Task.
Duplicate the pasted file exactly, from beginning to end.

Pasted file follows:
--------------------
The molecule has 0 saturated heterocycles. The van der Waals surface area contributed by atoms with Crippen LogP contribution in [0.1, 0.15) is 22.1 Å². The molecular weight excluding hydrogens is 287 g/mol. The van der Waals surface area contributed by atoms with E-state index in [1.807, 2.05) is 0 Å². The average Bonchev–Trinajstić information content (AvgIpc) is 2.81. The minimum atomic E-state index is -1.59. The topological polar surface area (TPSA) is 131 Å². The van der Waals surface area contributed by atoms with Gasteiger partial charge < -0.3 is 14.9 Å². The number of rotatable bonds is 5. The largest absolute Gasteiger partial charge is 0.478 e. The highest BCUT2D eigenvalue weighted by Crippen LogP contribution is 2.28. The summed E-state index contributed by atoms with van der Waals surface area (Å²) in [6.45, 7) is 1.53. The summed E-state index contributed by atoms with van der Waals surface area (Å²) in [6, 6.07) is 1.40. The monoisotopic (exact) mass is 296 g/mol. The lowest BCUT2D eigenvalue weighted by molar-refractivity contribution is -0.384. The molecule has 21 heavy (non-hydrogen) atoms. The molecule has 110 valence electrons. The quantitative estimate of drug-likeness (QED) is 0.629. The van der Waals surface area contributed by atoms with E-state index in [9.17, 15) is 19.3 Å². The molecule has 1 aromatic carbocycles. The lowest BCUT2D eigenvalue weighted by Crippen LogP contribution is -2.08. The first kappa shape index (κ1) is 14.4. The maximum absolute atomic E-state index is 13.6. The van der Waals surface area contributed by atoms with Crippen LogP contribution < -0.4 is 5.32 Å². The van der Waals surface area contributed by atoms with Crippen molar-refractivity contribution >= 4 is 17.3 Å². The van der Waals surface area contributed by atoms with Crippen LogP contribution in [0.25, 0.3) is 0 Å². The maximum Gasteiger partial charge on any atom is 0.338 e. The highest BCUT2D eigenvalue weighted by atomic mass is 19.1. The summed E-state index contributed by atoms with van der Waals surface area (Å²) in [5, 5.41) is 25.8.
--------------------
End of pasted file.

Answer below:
The molecule has 0 saturated heterocycles. The van der Waals surface area contributed by atoms with Crippen LogP contribution in [0.1, 0.15) is 22.1 Å². The molecular weight excluding hydrogens is 287 g/mol. The van der Waals surface area contributed by atoms with E-state index in [1.807, 2.05) is 0 Å². The average Bonchev–Trinajstić information content (AvgIpc) is 2.81. The minimum atomic E-state index is -1.59. The topological polar surface area (TPSA) is 131 Å². The van der Waals surface area contributed by atoms with Gasteiger partial charge < -0.3 is 14.9 Å². The number of rotatable bonds is 5. The largest absolute Gasteiger partial charge is 0.478 e. The highest BCUT2D eigenvalue weighted by Crippen LogP contribution is 2.28. The summed E-state index contributed by atoms with van der Waals surface area (Å²) in [6.45, 7) is 1.53. The summed E-state index contributed by atoms with van der Waals surface area (Å²) in [6, 6.07) is 1.40. The monoisotopic (exact) mass is 296 g/mol. The lowest BCUT2D eigenvalue weighted by molar-refractivity contribution is -0.384. The molecule has 21 heavy (non-hydrogen) atoms. The molecule has 110 valence electrons. The quantitative estimate of drug-likeness (QED) is 0.629. The van der Waals surface area contributed by atoms with E-state index in [9.17, 15) is 19.3 Å². The molecule has 1 aromatic carbocycles. The lowest BCUT2D eigenvalue weighted by Crippen LogP contribution is -2.08. The first kappa shape index (κ1) is 14.4. The maximum absolute atomic E-state index is 13.6. The van der Waals surface area contributed by atoms with Crippen LogP contribution < -0.4 is 5.32 Å². The van der Waals surface area contributed by atoms with Crippen molar-refractivity contribution >= 4 is 17.3 Å². The van der Waals surface area contributed by atoms with Crippen LogP contribution in [0.25, 0.3) is 0 Å². The maximum Gasteiger partial charge on any atom is 0.338 e. The highest BCUT2D eigenvalue weighted by atomic mass is 19.1. The summed E-state index contributed by atoms with van der Waals surface area (Å²) in [5, 5.41) is 25.8.